If you take a cubic foot of natural gas and compress it, it will take up a smaller amount of space. If you take an unlimited amount of natural gas and continue  to compress it, you can compress it down to a liquid. Then called, Liquefied Natural Gas (LNG) that becomes highly unstable and difficult to handle. It is not easy to vaporize it back to a gas without special handling that you don't need with Liquefied Petroleum Gas, which vaporizes easily and is easy to use.

    It is highly unsafe to try to use LNG in a vehicle. But, you can compress the gas like a SCUBA tank and use it. The new issue is how high can you safely compress the gas.

    I believe that what you see in the ads is LNG being used for "Peak Shaving" where they vaporize LNG and add it to a gas system during times of high demand. I don't know the expansion ratios of LNG to a gaseous, usable product but it is substantial. And another problem with the vaporization is that you must heat the liquid gas as you vaporize it because it is stored at more than 350 degrees F below zero.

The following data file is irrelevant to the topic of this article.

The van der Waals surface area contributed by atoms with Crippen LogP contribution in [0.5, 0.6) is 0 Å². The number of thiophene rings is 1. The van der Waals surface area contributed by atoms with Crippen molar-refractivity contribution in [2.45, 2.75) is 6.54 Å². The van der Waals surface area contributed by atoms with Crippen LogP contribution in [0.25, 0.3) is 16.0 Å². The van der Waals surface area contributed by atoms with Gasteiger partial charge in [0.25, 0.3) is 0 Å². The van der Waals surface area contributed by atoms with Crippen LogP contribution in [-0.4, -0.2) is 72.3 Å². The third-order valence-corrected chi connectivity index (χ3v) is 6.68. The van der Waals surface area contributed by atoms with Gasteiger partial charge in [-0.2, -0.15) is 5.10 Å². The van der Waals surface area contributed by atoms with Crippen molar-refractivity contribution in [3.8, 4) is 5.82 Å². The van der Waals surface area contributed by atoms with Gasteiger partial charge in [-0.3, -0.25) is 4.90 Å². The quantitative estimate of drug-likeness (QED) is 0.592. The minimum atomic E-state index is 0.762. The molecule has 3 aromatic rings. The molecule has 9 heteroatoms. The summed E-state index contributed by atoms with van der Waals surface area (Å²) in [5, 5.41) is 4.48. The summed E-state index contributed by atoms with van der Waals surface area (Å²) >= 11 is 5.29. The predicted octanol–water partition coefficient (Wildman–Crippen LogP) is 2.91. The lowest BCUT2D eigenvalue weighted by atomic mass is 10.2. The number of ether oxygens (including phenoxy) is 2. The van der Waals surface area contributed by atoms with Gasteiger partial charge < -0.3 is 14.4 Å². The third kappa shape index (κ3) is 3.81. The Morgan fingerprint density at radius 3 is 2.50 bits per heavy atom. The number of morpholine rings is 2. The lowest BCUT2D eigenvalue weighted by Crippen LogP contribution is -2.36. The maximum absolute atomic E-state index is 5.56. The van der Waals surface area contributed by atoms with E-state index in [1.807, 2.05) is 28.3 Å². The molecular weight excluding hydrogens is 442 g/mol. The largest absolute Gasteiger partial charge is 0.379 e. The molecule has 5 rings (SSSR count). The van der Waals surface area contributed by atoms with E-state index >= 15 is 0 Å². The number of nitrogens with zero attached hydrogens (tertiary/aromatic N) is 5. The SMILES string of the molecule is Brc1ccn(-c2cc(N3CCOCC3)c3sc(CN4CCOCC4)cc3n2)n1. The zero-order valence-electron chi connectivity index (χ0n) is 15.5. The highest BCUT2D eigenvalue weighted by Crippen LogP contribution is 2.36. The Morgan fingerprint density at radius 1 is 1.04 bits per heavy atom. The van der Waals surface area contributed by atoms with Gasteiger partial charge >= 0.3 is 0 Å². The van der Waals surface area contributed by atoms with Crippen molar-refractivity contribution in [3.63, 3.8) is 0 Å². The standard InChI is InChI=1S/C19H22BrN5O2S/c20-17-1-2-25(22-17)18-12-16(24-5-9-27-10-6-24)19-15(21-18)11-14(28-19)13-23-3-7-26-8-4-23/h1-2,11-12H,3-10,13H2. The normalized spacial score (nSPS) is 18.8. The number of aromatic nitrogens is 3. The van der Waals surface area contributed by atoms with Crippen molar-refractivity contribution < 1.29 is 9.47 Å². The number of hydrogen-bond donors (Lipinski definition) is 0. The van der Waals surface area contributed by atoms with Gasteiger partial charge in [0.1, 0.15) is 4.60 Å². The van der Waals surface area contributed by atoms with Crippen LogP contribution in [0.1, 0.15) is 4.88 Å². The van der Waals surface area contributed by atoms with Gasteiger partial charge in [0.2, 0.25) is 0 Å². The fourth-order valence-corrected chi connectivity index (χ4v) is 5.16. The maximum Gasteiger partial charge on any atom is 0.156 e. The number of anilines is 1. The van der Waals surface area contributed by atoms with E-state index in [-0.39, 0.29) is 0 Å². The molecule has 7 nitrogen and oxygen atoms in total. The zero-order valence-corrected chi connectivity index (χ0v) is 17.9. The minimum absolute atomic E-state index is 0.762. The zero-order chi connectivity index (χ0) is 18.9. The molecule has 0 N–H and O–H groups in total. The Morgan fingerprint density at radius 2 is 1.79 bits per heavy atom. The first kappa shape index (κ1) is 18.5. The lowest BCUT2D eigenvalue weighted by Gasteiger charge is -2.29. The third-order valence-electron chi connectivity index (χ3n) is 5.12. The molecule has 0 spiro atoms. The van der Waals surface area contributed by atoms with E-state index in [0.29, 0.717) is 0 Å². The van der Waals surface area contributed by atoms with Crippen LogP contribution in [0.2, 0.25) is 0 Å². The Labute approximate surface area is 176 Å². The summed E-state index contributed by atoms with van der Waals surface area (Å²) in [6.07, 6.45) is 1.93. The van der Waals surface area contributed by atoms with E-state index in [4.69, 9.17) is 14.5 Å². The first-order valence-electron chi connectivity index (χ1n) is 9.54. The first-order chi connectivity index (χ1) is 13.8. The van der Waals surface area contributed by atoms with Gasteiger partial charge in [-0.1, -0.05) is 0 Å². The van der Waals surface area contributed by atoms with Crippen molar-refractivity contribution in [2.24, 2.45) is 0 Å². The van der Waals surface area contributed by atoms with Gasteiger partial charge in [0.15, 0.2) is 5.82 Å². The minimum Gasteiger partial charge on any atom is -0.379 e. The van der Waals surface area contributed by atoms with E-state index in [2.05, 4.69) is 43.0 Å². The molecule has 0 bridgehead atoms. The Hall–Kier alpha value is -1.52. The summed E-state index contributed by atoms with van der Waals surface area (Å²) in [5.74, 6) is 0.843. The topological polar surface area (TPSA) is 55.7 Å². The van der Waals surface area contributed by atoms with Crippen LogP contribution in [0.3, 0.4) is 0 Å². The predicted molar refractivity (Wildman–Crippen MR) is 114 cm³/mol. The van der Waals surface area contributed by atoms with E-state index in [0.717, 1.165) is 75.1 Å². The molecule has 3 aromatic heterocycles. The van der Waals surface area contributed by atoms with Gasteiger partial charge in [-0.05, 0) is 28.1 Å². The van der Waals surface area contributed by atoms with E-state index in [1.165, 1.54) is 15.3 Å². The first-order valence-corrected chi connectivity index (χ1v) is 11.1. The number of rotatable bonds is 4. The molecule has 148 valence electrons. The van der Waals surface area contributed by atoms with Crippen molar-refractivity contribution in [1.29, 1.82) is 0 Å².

Or something like that.
  • Sal Santamaura
    Sal Santamaura Member Posts: 481
    No, I meant CNG,...

    ...certainly not LNG.  The extremely low temperature storage requirements of LNG make no sense for individual home heating applications.
  • Sal Santamaura
    Sal Santamaura Member Posts: 481
    I didn't confuse the two products.

    While LNG has 2.4 times the energy density of CNG, LNG isn't practical for individual home heating applications.  My question is whether there's any sign of a CNG market developing to supply individual residences.  The economics might be getting to where it can compete with LPG.
  • Robert O'Brien
    Robert O'Brien Member Posts: 3,483

    I thought the same thing,but the energy density of CNG is very low,would need a huge tank to store a reasonable number of BTU's
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  • icesailor
    icesailor Member Posts: 7,265
    Compressed pressures:

    A very large tank under tremendous pressure.